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1815. The decision in Leer v.Yates the general lading? If an in

seems to stand upon legal, and, jury, why should not the owner HARMAN properly understood, upon partition it amongst the several

equitable principles. The harde parties according to their reGANDOLPH and Others. ship is incidental, and one of spective interests? Why, in

those rigours to which law, deed, is the owner entitled to from the necessary generality any compensation ? Each party of its provisions, is by its na- performs his duty in the conture subject. The consignee, tract. The consignee claims it is said, is ready to receive within the proper time, and the goods in the proper time; the owner delivers the goods he applies for them, and by the as soon as he is able. In order neglect of others, for whose to entitle himself to compensa. conduct he did not stipulate, tion for demurrage, he must he cannot obtain them. The claim under an express or imrunning days expire, and he is plied condition, or by some pocalled upon to pay a heavy sitive default on the part of the charge for demurrage. It is consignees. With respect to deadded, that this delay, so com fault, none is pretended ; and mon,

and indeed almost neces with regard to the contract, sary in the port of London, it is nudum pactum. The words must have been in contempla- which are supposed to create tion of the ship-owner, and, the obligation are the words of therefore, that the sufferance the captain, the servant of the of it is an implied condition owner, who signs the bill of of his contract; that this in- lading, and delivers it to the convenience, and of course shipper. The defendant does the implied condition, applies not sign it; but it is said, that still more forcibly to a ge- by accepting this bill of lading, neral ship; it is a misfortune and claiming the goods under pressing equally on both par. it, he accedes to the terms; ties, the freighters and the and that therefore this action

There is no ground may be sustained on the gefor the presumption of a de neral count for demurrage. It fault in the consignee. Why cannot be disputed that the acshould he be made responsible ceptance of the bill of lading where he has no controul ? binds the consignee to pay the Still less, why should he be freight, and any demurrage ocmade responsible for the de casioned by wilfulness or negfault of all other consignees in lect; but 'can it bind him to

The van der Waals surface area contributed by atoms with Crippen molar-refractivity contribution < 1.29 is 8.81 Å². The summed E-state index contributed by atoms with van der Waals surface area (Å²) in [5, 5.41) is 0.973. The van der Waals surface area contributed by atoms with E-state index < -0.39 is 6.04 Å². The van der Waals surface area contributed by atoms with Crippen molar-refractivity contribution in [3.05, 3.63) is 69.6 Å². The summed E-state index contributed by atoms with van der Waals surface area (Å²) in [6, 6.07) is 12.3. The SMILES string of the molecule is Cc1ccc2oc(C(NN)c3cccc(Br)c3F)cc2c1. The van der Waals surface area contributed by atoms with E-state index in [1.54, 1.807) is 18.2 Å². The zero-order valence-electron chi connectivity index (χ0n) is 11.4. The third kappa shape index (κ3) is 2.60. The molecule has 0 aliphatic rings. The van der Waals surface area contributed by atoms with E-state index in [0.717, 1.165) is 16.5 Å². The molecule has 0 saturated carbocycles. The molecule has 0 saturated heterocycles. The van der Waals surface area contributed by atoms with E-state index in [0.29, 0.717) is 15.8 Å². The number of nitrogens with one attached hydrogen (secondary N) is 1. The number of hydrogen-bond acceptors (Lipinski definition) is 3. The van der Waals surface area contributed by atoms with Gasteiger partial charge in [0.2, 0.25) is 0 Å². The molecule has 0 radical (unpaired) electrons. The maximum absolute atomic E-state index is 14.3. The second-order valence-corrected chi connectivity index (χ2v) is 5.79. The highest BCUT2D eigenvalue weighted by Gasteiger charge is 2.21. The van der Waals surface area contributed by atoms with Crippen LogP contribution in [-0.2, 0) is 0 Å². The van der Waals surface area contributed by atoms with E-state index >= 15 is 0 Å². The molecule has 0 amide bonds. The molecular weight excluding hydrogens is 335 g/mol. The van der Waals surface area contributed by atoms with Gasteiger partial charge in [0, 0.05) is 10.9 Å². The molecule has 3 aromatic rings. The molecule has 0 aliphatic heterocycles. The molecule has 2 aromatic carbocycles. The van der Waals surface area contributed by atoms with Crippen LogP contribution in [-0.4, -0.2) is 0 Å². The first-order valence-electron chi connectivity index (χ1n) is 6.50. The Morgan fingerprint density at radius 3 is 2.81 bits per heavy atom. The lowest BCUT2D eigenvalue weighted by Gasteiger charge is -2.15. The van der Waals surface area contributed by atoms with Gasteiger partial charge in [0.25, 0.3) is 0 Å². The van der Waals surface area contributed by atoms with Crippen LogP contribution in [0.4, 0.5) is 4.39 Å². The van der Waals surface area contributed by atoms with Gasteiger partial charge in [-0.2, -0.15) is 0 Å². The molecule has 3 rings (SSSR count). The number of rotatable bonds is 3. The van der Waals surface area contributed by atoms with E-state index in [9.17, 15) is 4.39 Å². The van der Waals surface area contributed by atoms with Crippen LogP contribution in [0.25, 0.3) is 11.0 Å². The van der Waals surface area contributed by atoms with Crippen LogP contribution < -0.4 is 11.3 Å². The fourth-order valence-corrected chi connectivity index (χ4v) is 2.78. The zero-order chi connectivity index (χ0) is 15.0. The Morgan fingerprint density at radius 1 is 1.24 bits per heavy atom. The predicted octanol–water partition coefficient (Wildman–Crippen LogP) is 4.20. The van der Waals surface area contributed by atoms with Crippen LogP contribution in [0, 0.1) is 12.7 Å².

any terms which the owner but it is delivered to the ship 1815. chooses to insert? At all events per abroad, and by him prethese terms are subject to an sumed to be transmitted in due HARMAN equitable construction, and mercantile course to the concannot in any way be ex

GANDOLPH signee at home; by taking to

and Others. tended to what is manifestly the goods, he accedes to the unreasonable,-that of ren terms of the bills of lading dering one consignee respon

under which he takes them, sible for the default of ano and concludes the contract by ther, for whom he does not executing it. Dobbin v. Thornstipulate, and over whom he

ton, 6 Esp. 16. Cock v. Taya has no controul. Again, be lor, 13 East, 399. fore the owner can call upon 2. In ordinary cases, where the consignee to answer in da demurrage is claimed, the mages for a nonfeasance, of question is twofold.

. Did the what he morally could not do, delay arise from the default he, the owner, must shew that of the freighter? Was it the he was ready to deliver; that act, or delictum, of the owner the goods were in a situation himself? But there is a middle to be capable of delivery at case, that in which neither is the time. This at least is a in default; and in which the concurrent, if not a condition question is, which party is precedent.

bound by the incidents of The answer to this argument chance, or of any 'cause not seems to be in substance: 1st. within his own controul. In That between the owner of the this case (which is the present) vessel and the consignee of the as the loss must be sustained goods there is no necessity for by one party, the inquiry is, an express contract. Though who is to bear it? And here there be no original privity of we must have recourse to gecontract between the parties, neral principles; a person who yet the taking of the goods hires any chattel, whether it from the ship under the bill of be a horse, a house, or a ship, lading is evidence of an agree may be said to detain it, if at ment, in ipso tempore, to pay the end of the stipulated time the freight, &c., according to he does not return it to the the terms of the bill of lading owner. He is responsible for That the bill of lading indeed all incidental circumstances is not signed by the consignee, which may prevent him from